Navigating the stigma around sustainability comms

How to tell authentic sustainability stories when others cut back.

Unless you’ve been living in a hermetically sealed bunker for the past decade, you’ve seen climate awareness campaigns in action. Pressured by growing concerns from customers, audiences and internal stakeholders, many organizations took stances on the sustainability issues of our time, setting new benchmarks for supply chain sourcing, zero emissions goals and more. But if some news reports are taken at face value, the winds of change might be blowing in the other direction.

According to The New York Times, some of Wall Street’s biggest power players are reversing course on their commitments to battling climate change, with Pimco, JP Morgan and State Street all departing the Climate Action 100+, a collection of top money managers organized to spur on climate change action within big companies. These moves come after more frequent politically-charged attacks on private companies, accusing them of engaging in “woke capitalism”.

“This was always cosmetic,” Shivaram Rajgopal, a professor at Columbia Business School told the Times. “If signing a piece of paper was getting these companies into trouble, it’s no surprise they’re getting the hell out.”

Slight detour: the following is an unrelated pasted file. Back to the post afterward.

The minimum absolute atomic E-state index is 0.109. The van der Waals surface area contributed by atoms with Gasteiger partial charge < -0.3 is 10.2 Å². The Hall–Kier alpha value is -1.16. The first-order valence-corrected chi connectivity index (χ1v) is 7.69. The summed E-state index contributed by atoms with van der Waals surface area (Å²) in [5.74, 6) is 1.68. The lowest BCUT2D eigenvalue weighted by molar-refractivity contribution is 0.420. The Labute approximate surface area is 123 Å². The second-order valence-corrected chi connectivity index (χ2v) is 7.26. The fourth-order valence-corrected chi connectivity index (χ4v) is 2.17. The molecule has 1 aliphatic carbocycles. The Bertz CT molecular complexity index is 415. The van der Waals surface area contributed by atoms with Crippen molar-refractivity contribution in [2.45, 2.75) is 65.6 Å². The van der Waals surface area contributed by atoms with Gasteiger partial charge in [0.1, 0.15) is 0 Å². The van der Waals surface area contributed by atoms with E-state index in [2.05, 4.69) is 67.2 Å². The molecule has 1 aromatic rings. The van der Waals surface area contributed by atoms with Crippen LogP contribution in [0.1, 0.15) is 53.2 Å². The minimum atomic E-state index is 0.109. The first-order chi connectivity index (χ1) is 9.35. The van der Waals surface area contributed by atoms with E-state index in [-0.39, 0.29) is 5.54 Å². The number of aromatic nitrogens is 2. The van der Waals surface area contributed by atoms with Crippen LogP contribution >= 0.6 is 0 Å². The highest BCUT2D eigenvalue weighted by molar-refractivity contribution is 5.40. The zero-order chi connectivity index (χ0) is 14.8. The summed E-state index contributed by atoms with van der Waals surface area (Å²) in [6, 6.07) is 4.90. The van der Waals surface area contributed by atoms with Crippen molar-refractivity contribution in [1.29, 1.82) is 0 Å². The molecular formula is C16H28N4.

But for all the companies putting sustainability communications on the backburner, there are even more doubling down on this sort of messaging.

Why sustainability is a priority

While there’s no denying the political pushback against corporate sustainability messaging, other companies are doubling down on it. A report in Time describes Steelcase’s situation, in which company CEO Sara Armbruster emphasizes that going green isn’t just good for the planet — it’s good for business too.

Armbruster says the climate-related questions Steelcase receives from its customers have become more sophisticated, and it often fields enquiries from corporate sustainability officers. “There is a significant and growing section of questions related to our commitment to the planet,” she says.

Steelcase isn’t alone. A third of companies surveyed between January and February by the Chief Executives for Corporate Purpose (CECP), a non-profit that helps businesses implement programs that have a positive impact on society, said that they receive sustainability questionnaires from their customers. And 21% of the 119 respondents to the survey, shared exclusively with TIME, said they send such questionnaires to their suppliers. The top three concerns of the companies that send questionnaires all tie back to climate change: carbon footprint, greenhouse gas emissions, and renewable energy.

 While some companies steer away from crafting sustainability campaigns and others head full bore into addressing them, the right path ultimately depends on your audiences and stakeholders.

But for the companies leading the climate change push, a question remains — is it done for a genuine desire to help the environment, pure business, or a combination of both?